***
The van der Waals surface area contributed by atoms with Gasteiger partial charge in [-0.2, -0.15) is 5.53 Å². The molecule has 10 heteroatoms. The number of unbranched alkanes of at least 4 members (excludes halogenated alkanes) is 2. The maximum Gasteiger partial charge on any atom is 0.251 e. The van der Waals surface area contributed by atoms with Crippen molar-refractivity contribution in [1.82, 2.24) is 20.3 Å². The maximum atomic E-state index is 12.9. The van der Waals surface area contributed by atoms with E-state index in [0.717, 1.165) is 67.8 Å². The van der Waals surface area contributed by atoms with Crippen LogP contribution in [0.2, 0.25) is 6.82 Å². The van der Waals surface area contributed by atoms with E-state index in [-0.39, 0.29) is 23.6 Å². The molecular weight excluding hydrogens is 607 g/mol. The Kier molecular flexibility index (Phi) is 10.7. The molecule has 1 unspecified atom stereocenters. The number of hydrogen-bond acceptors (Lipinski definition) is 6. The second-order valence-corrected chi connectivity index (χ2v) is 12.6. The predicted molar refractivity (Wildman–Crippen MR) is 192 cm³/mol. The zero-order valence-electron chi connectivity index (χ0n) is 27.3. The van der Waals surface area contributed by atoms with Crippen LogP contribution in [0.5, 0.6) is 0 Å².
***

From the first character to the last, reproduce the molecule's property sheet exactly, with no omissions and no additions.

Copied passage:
The van der Waals surface area contributed by atoms with Gasteiger partial charge in [-0.2, -0.15) is 5.53 Å². The molecule has 10 heteroatoms. The number of unbranched alkanes of at least 4 members (excludes halogenated alkanes) is 2. The maximum Gasteiger partial charge on any atom is 0.251 e. The van der Waals surface area contributed by atoms with Crippen molar-refractivity contribution in [1.82, 2.24) is 20.3 Å². The maximum atomic E-state index is 12.9. The van der Waals surface area contributed by atoms with E-state index in [0.717, 1.165) is 67.8 Å². The van der Waals surface area contributed by atoms with Crippen LogP contribution in [0.2, 0.25) is 6.82 Å². The van der Waals surface area contributed by atoms with E-state index in [-0.39, 0.29) is 23.6 Å². The molecular weight excluding hydrogens is 607 g/mol. The Kier molecular flexibility index (Phi) is 10.7. The molecule has 1 unspecified atom stereocenters. The number of hydrogen-bond acceptors (Lipinski definition) is 6. The second-order valence-corrected chi connectivity index (χ2v) is 12.6. The predicted molar refractivity (Wildman–Crippen MR) is 192 cm³/mol. The zero-order valence-electron chi connectivity index (χ0n) is 27.3. The van der Waals surface area contributed by atoms with Crippen LogP contribution in [0.5, 0.6) is 0 Å².